Perhaps the single most important piece of advice which I can provide you is that you should NOT enter into a settlement and release the tortfeasor without first addressing the ERSIA lien assertion. In virtually all cases, the release of a tortfeasor without resolution of the ERISA lien places the ERISA beneficiary in a “breach” of the terms of the plan provisions. This “breach” gives the ERISA plan remedies which involve the ability to file suit against the beneficiary and attorney. The ERISA plan’s remedies also extend to an ability to seek attorney fees if suit is filed. Additionally, the ERISA plan is typically authorized to deny payment on future medical claims in the event the underlying tort claim is settled with resolution of the lien.
One’s ability to seek a lien reduction is much greater if the matter is addressed prior to settlement and release of the tortfeasor. Furthermore, one’s ability to seek a lien reduction is even greater if the matter is addressed at the earliest possible time, prior to the client and attorney’s investment of time and money in pursuit of a claim against the tortfeasor. In some situations, the pursuit of a tort claim may be completely futile because the entire tort recovery may be required to be paid over to the ERISA plan and neither the client nor the attorney will receive any compensation. Unless there is an agreement for a lien up front, the matter should not be pursued.
What is Meant by ERISA Reimbursement?
If you have found this web site, chances are good that you already know the answer to this question. We are talking about what has traditionally been known as “subrogation.” When an insurer pays a claim to an insured, the insurer generally has the right to “step in the shoes” of the insured for the purpose of recapturing that money by pursuing a claim against the tortfeasor (if there is one) who has caused the loss. An ERISA plan’s “right of reimbursement” is essentially a subrogation claim. There are subtle legal distinctions between “subrogation” and “reimbursement,” but these devices are essentially the same in regard to the impact on the insured.
In an ERISA setting, the ERISA plan is seeking to recover the money which it made for medical bills. And, the ERISA plan is seeking to be paid first. The plan provisions (which are unilaterally drafted by the plan officials and insurers) give it the right to be paid “first” before any money is paid to the insured or to the insured’s attorney. This is called “first dollar priority.” Regardless of the injuries inflicted on the insured, the plan wants its money first. There have been numerous cases where a “normal person” sustains catastrophic injuries resulting in permanent disability, quadriplegia, paraplegia, and/or permanent confinement in long term care facility and the plan has successfully sought repayment of the medical bills despite the fact there is no money remaining for injured beneficiary. Plans have shown no hesitation in suing permanently disabled beneficiaries in an effort to seize the entire tort recovery intended for the beneficiary.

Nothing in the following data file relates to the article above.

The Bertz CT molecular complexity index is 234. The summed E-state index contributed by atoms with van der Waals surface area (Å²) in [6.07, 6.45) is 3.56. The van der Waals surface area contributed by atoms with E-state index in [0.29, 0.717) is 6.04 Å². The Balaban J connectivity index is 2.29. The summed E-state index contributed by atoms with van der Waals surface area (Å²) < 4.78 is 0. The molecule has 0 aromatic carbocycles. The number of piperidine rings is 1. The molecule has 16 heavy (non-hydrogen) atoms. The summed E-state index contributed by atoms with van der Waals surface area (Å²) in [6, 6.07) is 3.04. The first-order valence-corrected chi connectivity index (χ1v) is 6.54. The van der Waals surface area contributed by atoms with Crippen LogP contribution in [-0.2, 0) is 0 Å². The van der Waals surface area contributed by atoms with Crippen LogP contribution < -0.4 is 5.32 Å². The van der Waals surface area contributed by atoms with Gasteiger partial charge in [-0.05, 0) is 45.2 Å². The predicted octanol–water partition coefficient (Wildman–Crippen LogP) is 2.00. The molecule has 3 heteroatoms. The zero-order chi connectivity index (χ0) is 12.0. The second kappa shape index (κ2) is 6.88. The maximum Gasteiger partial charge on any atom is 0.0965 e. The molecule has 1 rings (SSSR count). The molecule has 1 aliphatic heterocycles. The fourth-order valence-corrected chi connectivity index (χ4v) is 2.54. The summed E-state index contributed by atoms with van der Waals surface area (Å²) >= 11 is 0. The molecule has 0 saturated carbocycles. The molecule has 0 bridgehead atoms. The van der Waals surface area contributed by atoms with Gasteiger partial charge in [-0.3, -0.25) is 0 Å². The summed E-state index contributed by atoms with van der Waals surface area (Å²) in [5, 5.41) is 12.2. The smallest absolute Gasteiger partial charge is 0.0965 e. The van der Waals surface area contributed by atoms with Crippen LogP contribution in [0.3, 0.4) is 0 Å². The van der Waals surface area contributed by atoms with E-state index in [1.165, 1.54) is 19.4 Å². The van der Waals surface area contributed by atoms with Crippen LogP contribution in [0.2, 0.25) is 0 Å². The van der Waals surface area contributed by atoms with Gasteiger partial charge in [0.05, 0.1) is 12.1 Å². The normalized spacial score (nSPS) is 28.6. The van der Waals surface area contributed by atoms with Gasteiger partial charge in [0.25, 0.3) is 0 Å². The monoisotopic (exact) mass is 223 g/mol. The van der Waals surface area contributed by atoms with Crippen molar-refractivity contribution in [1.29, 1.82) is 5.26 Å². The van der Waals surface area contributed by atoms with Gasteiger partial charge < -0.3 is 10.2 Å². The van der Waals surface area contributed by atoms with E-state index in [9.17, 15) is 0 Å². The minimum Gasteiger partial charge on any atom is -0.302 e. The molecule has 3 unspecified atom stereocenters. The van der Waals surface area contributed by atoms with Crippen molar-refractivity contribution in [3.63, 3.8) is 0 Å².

Why Do I Oppose ERISA Plans?
I have become an advocate for ERISA participants and beneficiaries as they face ERISA Reimbursement Claims. Why? Because, through my research, I have come to believe that all such claims represent what I consider to be an “illegitimate” assertion of authority under the law. The reasons why I believe these claims are illegitimate are explored in great detail in my published articles which are accessible on this web site. A summary of those reasons is set forth here:
- Historically Prohibited: Subrogation on property damage claims has its origins in “common law” and such subrogation rights were fostered. But Subrogation on personal injury claims was prohibited at common law and for good reason.
- ERISA Preemption: ERISA plans claim state law protections (encompassing the common law prohibition on subrogation for personal injury claims) is “preempted” under ERISA and that may generally be true. But, still there is no federal law which permits subrogation or reimbursement on medical bills.